Although CPU performance was improved to a solid 60 Hz, memory usage skyrocketed.
Thursday, October 29, 2020
Wednesday, September 30, 2020
As I implemented more and more features, the performance went down and down. It got to the point that if I zoomed out all the way, my frame rate would drop to about 1 Hz. In my last post I detailed how my drawing went from thousands of individual draw calls to just a handful for the map. My performance jumped to the upper 30s but still far from where it should be.
The most CPU intensive operation was still drawing, but it was the user interface this time. Every frame every control item (button, text, bar, graphic) was redrawn; each having its own draw call. I reworked the drawing routine to draw all of those controls onto a single texture generated dynamically. Now instead of recalculating / redrawing all the controls every frame, I'm drawing the single dynamic texture every frame. If a control changes (text, visibility, color, etc.), then just that one control is updated onto the dynamic texture. After that change, I was able to get 60 Hz.... most of the time.
The last bottleneck was a simple bug in the A.I. logic that caused entities to check what to do every frame rather than every other second. Once that issue was fixed, I achieved 60 Hz in all cases in the game. Wohoo!
(Frame rate in the capture shows 58, but it's bouncing around 60.)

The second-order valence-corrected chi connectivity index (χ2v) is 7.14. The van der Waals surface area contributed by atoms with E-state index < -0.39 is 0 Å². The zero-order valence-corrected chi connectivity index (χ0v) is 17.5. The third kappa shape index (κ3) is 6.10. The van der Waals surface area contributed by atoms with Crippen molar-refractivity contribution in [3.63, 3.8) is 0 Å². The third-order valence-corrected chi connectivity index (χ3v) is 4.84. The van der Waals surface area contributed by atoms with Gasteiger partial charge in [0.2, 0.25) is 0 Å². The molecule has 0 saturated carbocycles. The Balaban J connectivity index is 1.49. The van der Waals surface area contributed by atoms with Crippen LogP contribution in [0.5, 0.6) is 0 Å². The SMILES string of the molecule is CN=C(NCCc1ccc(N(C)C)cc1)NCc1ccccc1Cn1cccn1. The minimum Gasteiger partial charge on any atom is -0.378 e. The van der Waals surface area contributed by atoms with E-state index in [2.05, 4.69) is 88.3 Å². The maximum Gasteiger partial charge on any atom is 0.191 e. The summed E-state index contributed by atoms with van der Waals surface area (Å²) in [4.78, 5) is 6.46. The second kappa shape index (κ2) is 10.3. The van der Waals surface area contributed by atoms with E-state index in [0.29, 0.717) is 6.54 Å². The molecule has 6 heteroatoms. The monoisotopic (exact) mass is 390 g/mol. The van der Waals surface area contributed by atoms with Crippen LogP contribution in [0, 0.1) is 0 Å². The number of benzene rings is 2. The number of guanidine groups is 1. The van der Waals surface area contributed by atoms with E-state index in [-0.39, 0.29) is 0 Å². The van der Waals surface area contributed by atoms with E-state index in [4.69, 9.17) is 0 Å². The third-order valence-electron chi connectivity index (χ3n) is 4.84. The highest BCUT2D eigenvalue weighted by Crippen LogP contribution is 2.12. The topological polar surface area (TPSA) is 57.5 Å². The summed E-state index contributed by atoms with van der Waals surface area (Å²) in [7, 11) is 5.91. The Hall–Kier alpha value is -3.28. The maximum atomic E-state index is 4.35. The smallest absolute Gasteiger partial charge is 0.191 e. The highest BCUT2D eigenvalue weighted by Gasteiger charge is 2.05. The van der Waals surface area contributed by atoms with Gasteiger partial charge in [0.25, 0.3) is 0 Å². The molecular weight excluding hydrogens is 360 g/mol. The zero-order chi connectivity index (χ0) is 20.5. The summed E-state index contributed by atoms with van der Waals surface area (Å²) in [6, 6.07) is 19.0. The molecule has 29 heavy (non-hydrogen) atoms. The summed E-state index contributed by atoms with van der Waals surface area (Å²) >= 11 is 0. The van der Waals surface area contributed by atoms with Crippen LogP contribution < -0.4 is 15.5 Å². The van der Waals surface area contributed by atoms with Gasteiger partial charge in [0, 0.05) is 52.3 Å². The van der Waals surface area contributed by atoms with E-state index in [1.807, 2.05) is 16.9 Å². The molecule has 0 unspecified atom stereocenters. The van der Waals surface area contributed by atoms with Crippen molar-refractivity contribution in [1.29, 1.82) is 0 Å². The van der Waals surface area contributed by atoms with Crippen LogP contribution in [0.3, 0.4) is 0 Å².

The CPU is still working harder than I'd like it to. I want the game to be able to run on relatively low powered computers, and I think lower end processors will fail to reach 60 Hz. So more to do, but at least right now it's buttery smooth for development!
Monday, August 31, 2020
Despite the game having poor graphics, I was still having major frame rate issues when the player zoomed out to view the whole map. And each additional feature was making the situation worse. (Surprise, surprise - making over 360x180=64,800 draw calls every frame was slow.)
The solution in SFML (Simple Fast Media Library, the library I'm using) is to make a TileMap. Create a single texture that has all the images your map is going to use. Then instruct the TileMap of which image from the TileMap texture are to be added on the larger game world and where. Have the video card handle all the rendering in one draw call from the TileMap as opposed to 64,800 individual draw calls. (It was actually far more calls than that...)
The result is an order of magnitude increase in performance. Previously when zoomed out frame rates were low single digits. Now I'm reliably getting upper 30s. Performance is still lower than it should be, but there is much room for improvement to pull that up to 60.
The drawing overhaul is not complete. Fog of war and terrain borders aren't even implemented yet, but the new drawing is such a major improvement that it's on the short list to be finished.
Previously once a monster was killed, its equipment could be picked up by the player but future versions of that monster wold not have the equipment. For example, only the first instance of the rat killed had a rat hide. The load code has been reworked such that monsters that have been recreated regain their default equipment. This same rat has now been killed twice, leaving behind 2 rat hides.
Lots of other small changes have been made this past month: fixes to networking code, cleanup of items, and the start of a more user friendly store.